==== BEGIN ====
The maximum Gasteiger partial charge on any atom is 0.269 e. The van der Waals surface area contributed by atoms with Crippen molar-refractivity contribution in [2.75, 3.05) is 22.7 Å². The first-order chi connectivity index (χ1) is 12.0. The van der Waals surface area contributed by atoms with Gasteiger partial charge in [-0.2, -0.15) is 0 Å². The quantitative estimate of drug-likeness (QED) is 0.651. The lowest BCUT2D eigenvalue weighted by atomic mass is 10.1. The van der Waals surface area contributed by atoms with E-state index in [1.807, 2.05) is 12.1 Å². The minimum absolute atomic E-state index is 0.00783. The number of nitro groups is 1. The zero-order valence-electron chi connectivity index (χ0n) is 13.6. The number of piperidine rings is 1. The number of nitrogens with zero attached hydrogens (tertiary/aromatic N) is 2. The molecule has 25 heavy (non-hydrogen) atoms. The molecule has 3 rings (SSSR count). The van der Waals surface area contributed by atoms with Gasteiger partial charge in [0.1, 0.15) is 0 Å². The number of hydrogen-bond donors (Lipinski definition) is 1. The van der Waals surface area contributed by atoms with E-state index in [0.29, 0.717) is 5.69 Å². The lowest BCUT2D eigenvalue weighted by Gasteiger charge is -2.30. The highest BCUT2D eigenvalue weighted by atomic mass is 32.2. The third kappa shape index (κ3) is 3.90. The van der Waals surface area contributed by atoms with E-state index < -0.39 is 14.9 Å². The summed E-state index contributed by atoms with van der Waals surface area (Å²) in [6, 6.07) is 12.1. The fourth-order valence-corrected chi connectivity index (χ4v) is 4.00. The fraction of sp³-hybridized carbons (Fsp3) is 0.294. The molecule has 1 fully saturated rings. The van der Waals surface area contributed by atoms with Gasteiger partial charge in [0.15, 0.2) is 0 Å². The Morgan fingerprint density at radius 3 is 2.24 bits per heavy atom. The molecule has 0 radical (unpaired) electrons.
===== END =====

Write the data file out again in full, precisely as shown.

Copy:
The maximum Gasteiger partial charge on any atom is 0.269 e. The van der Waals surface area contributed by atoms with Crippen molar-refractivity contribution in [2.75, 3.05) is 22.7 Å². The first-order chi connectivity index (χ1) is 12.0. The van der Waals surface area contributed by atoms with Gasteiger partial charge in [-0.2, -0.15) is 0 Å². The quantitative estimate of drug-likeness (QED) is 0.651. The lowest BCUT2D eigenvalue weighted by atomic mass is 10.1. The van der Waals surface area contributed by atoms with E-state index in [1.807, 2.05) is 12.1 Å². The minimum absolute atomic E-state index is 0.00783. The number of nitro groups is 1. The zero-order valence-electron chi connectivity index (χ0n) is 13.6. The number of piperidine rings is 1. The number of nitrogens with zero attached hydrogens (tertiary/aromatic N) is 2. The molecule has 25 heavy (non-hydrogen) atoms. The molecule has 3 rings (SSSR count). The van der Waals surface area contributed by atoms with Gasteiger partial charge in [0.1, 0.15) is 0 Å². The number of hydrogen-bond donors (Lipinski definition) is 1. The van der Waals surface area contributed by atoms with E-state index in [0.29, 0.717) is 5.69 Å². The lowest BCUT2D eigenvalue weighted by Gasteiger charge is -2.30. The highest BCUT2D eigenvalue weighted by atomic mass is 32.2. The third kappa shape index (κ3) is 3.90. The van der Waals surface area contributed by atoms with E-state index < -0.39 is 14.9 Å². The summed E-state index contributed by atoms with van der Waals surface area (Å²) in [6, 6.07) is 12.1. The fourth-order valence-corrected chi connectivity index (χ4v) is 4.00. The fraction of sp³-hybridized carbons (Fsp3) is 0.294. The molecule has 1 fully saturated rings. The van der Waals surface area contributed by atoms with Gasteiger partial charge in [0.15, 0.2) is 0 Å². The Morgan fingerprint density at radius 3 is 2.24 bits per heavy atom. The molecule has 0 radical (unpaired) electrons.